Behind us were rocks, bushes and an abandoned tiny beach house, and spreading before us was the grand blue sea and golden sand, scattered with umbrellas of every color.
The next morning we settled ourselves in the car and started our journey to Drakeia. The way up to the village was fairly easy-breezy. A passing storm had made the atmosphere a bit fresher than the previous days, so fresh that I almost closed the car window as we started our ascent. Plane trees, walnut trees, ferns, little pines and an assortment of bushes and flowers, still green during the midsummer, hugged the road corners.
Drakeia is in the eastern part of Mount Pelion, 17 km from the city, and is inhabited by almost 400 people. Built in a height of 500m, it preserves the traditional architecture in its own unique way. By not being one of the most popular Pelion villages it maintains a certain laid back vibe, away from tourists and grand hotels. We strolled around briefly and made it to one of the two squares of the village, the one that was constructed to commemorate the martyrdom of more than 100 men that were executed during the Nazi occupation of the area in 1943.
The food and wine was brought to us by a friendly waiter in the Taverna Palia Plateia. The sun came out by noon and suddenly the entire village revealed itself before our eyes, green and golden, spotted by the stone brushes of the roofs. The conversations were lit by the Sunday bliss and my friend had a chance to relax and talk to us about her dissertation, about life and death. We exchanged opinions about previous lovers, future plans and the pandemic. The plane tree gave us seldom shadow but as the day progressed the sun was getting hotter and we decided to return home.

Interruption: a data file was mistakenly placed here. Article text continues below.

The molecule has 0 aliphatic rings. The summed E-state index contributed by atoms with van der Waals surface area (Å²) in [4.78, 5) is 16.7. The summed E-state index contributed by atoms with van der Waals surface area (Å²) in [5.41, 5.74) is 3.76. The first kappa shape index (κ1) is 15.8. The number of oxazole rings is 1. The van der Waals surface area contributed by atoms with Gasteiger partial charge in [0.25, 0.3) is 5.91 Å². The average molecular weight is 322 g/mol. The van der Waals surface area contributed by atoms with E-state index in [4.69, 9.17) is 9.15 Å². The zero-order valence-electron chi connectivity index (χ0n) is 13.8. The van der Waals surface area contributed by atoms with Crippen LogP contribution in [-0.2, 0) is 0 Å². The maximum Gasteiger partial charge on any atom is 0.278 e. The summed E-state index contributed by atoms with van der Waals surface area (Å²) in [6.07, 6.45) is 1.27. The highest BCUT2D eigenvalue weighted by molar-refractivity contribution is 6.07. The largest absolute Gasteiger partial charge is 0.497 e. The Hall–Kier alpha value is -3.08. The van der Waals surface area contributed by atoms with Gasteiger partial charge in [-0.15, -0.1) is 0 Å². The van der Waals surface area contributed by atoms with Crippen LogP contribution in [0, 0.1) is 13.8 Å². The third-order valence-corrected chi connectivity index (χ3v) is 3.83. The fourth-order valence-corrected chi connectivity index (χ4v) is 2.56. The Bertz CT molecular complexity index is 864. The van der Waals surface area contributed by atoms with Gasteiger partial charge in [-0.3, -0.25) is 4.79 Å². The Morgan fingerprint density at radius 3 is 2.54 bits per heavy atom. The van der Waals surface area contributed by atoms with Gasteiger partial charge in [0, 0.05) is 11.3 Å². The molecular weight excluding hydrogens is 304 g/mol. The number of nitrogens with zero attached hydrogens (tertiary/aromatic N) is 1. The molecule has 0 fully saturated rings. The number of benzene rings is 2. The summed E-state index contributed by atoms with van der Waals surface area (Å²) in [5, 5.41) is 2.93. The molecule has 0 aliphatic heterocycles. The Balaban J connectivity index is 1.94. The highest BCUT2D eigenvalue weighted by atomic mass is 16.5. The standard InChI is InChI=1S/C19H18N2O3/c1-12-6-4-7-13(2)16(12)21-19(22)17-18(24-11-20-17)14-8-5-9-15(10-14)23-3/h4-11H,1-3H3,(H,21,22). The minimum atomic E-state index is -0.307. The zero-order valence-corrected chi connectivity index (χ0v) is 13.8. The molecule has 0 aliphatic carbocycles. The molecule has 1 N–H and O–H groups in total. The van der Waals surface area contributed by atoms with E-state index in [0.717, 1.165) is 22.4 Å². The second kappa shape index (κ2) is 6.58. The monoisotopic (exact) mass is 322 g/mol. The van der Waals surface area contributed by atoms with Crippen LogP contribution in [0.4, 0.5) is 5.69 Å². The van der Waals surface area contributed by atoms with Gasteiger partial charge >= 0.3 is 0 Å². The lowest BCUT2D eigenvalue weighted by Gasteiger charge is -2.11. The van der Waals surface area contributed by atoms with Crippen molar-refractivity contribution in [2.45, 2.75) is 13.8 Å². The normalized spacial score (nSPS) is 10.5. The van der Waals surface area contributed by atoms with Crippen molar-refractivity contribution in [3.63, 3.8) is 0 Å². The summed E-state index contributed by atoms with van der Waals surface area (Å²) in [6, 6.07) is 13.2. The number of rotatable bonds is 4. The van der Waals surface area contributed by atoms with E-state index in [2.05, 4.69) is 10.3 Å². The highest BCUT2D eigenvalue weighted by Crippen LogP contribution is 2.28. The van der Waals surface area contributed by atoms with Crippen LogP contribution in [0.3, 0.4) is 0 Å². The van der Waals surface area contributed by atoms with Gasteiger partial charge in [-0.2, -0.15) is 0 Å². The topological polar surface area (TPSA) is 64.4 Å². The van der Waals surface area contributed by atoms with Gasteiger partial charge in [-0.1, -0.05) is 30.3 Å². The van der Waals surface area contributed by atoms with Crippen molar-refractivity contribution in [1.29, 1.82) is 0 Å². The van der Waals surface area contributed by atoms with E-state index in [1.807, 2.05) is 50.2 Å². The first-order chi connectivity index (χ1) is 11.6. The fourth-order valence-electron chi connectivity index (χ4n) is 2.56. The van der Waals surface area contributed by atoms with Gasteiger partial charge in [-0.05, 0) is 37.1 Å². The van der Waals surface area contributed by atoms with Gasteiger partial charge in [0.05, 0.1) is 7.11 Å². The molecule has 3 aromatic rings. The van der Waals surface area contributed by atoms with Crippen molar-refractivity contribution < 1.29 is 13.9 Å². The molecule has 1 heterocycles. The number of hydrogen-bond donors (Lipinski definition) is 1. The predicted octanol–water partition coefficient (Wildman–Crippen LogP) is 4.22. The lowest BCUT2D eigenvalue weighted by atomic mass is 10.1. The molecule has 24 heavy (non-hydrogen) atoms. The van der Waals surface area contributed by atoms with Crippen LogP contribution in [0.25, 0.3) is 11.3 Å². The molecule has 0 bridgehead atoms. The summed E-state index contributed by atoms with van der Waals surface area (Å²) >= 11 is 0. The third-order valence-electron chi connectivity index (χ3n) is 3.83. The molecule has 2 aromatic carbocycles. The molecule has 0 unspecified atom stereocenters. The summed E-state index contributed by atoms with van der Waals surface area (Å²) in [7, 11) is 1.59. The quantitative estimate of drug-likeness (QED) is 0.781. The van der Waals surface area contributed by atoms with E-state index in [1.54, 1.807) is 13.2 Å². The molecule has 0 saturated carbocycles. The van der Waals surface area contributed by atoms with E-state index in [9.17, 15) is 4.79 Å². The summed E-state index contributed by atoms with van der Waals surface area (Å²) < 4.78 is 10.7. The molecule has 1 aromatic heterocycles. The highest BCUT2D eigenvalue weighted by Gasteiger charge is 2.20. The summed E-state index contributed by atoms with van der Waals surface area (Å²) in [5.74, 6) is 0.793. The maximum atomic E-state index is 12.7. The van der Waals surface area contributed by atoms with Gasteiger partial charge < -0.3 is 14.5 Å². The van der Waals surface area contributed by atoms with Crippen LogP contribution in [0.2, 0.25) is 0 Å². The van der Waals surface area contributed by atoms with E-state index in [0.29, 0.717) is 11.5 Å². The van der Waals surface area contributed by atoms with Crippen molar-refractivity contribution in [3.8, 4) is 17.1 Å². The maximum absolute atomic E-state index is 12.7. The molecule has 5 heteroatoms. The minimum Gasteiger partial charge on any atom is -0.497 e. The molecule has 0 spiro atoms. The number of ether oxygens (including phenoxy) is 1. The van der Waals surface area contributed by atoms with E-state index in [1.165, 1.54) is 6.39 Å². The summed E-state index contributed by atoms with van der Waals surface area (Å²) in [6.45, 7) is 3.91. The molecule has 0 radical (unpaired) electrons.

Like all return journeys, we were back home faster than we realized. It was still early so my buddy and I decided to take our swimming suits and get to the beach for an afternoon swim and a sunset view of the gulf.
We settled for a close by destination, Kato Gatzea, a village of the community of Southern Pelion, inhabited by approximately 350 people and situated right on the provincial route of Volos-Neochori, just half an hour driving from the city. We parked the car on the one side of the village and walked along the long promenade to the other side where it is free of cars and with a few scattered restaurants and tavernas sitting peacefully by the sea. We decided to settle at the beach at the eastern part of the village, right in front of Sikia camping. A sandy beach, narrow and ideal for families, with a majestic view of the gulf and the village. The sea was balmy and clean, although there were quite a few people on the beach, we managed a bit of beach and some shadow under an olive tree. We stayed late to enjoy the grand sunset, strategically falling over the village houses, bathing the scenery in pink and lavender.
Even though we were not on an island and there was significant car time involved in our excursions, the tranquility and placidity of the nature surrounding us worked its magic and by the last day my dear friend had ousted the excess stress, and I was barely touching the ground that I stepped on. It was Monday and it was our last day together, before she would get back on the bus to Athens. It had been years since we had the chance to vacation together…
…It got me thinking of our last destination that far away day a few years ago spent on Potistika beach.